International trade trap: who is your seller in China?

Not just a few but quite a number of foreign clients who bought goods from China complained about their Chinese sellers defrauding or otherwise defaulting under their purchase contracts, and when they tried to go after the Chinese exporters for damages or compensation, they found themselves unsure which entity or company they should sue.

The Tricks and Traps

It is very commonplace for Chinese manufacturers in inner China provinces to set up a trading company (selling arms) in Shanghai or Shenzhen, the Internationa trade frontiers. Legally speaking under Chinese laws, the manufacturer company and the trading company are two independent, though affiliated, legal persons at law, and they should assume their respective liabilities arising from contracts they entered respectively.

That said, if the prima invoice or purchase order issued by the foreign buyers to one entity (either manufacturer or the trading entity) shall only legally bind that entity, as a matter of contract law, the so called contract privity principle. You cannot easily attach liabilities to both entities unless you have some other legal grounds such as piercing the corporate veils (possible to get affiliated sister company to assume joint and several liability), which is however very difficult to prove and establish in judicial practice.

The trick and trap is like this: the manufacturer and trading entities are generally set up by the same shareholders (could be different but affiliated one way or another), and they are both presented on Alibaba or their websites and they use the same group of staff representing both entities to their counterparts easily making unwary foreign buyers to believe they are actuall the same company.

The problem is that when any problem arises in connection with the sale contract or PI concluded with the trading company, they find that the trading company has no asset and may be on the verge of insolvency which means that the foreign buyer may end up getting nothing from the seller or having to commence more legal proceedings in China to go after the manufacturer. This legal complexity will definitely chill foreign buyer’s enthusiasm of seeking justice in China.

Another trick that is often used by Chinese exporters or sellers is their use of a Hong Kong company as the seller with foreign buyers while goods are still shipped from within the mainland China. There is a practical and understandable reason of using such a Hong Kong company by Chinese exporters: keep their profits in Hong Kong to enjoy the lower tax rate and free flow of foreign exchanges there.

China mainland still has very strict foreign exchange control over the money flow across borders and in the meantime, China mainland applies a 25% percentage of income tax to its enterprises, much higher than that of Hong Kong, so smart Chinese businessmen often set up a trading company in Hong Kong (often BVI, Cayman Islands as well) first and use this Hong Kong company to enter into sale contract with foreign buyers who shall of course pay the contract price into the account opened with a bank in Hong Kong. Then this Hong Kong company will sign another purchase contract with the seller in China, so by this triangle trading practice, the main profits will be left and kept in Hong Kong.

The same problem, which is actually more acute, for foreign buyers will arise if there is any dispute in relations to the international trade. The foreign buyer will have to deal with two different legal jurisdictions (China mainland and Hong Kong Special Administrative Region), which can be insurmountable challenge to them.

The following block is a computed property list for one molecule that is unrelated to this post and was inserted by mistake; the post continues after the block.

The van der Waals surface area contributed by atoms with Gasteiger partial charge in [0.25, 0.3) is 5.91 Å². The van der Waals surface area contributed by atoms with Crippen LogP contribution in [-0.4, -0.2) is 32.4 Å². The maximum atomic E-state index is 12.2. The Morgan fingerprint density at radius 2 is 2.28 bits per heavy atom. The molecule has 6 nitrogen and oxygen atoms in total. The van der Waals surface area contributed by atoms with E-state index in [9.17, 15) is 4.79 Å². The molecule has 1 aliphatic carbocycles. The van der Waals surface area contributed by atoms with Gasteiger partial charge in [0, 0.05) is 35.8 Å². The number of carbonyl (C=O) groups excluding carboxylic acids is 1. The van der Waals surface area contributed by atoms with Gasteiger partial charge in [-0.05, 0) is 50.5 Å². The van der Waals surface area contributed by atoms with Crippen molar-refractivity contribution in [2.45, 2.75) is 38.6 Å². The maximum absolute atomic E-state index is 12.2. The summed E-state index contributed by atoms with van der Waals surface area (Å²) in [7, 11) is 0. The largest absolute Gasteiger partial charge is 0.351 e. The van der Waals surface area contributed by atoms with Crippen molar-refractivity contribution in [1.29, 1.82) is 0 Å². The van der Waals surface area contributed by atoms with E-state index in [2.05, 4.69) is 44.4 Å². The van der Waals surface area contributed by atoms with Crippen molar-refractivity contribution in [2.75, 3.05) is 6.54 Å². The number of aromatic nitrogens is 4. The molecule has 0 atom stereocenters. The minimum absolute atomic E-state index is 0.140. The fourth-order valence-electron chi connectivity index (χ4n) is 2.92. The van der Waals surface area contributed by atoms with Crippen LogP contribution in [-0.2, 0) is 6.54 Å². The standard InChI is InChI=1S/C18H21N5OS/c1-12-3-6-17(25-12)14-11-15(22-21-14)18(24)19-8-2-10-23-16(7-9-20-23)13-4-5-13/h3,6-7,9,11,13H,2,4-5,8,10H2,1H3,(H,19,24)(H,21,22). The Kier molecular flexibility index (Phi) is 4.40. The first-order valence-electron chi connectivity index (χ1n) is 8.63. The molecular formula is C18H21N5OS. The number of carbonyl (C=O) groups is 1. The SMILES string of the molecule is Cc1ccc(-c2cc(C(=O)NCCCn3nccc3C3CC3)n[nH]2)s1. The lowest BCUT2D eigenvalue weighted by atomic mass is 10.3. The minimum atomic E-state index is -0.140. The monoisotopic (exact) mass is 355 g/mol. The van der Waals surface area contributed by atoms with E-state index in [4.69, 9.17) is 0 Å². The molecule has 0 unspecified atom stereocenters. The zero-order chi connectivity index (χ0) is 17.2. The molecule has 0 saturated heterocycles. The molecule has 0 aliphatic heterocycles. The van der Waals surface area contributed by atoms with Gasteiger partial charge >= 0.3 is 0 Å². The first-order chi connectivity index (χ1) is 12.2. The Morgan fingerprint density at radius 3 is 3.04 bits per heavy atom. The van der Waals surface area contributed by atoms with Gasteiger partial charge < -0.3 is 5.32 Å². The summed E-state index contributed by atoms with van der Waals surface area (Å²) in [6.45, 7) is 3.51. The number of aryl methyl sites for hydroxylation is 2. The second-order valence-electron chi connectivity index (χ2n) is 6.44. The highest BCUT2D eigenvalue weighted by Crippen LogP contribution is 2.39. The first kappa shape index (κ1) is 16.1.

Legal Solution Addressing the Problem

(1)  there is a dispute already

If such a dispute involving two companies with one face has arose already, then as a practice tip, you sue both companies (whether they are located in two jurisdictions or not) at Chinese courts and try to argue and prove your case of having both companies assume joint and several liabilities in relation to the dispute.

Yes, it is difficult as described above but it is not that you will always end up running your head against the brick wall, and it could be a wall of glass, and you break it.

We do notice that in the past, a local court in Zhejiang province, China’s export powerhouse, did uphold the claim of the foreign party that the two companies (one in China mainland and the other one in BVI, both controlled by the same person, using the same business address and personnel) shall be jointly liable for paying the commission due to the fact that the mixtures and commingling have confused the counterpart.

The court didn’t go into details expounding its reasoning and logic of ordering the two affiliated companies to assume joint and several liability, a common feature of China court judgments.

So there is a hope here that the other courts may follow suits.

(2) Precautions to avoid such risks

For those foreign buyers of Chinese goods, be cautious with your proforma invoice or purchase order or purchase contract making sure your contract can bind the party that has the deep pocket. It is advisable to ask both companies to be your counterpart to the contract or request one party to guarantee the performance of the contract by the other party.

In this regard, you may wish to have legal professional help to improve your contracts and other arrangements with your Chinese sellers.

 

Jason Tian

Jason Tian, senior partner, specializes in foreign-related legal services ranging from foreign investment in China, banking and capital, real estate, M&A, corporate, international trade, estate planning, inheritance and divorce at his blog: http://www.sinoblawg.com.

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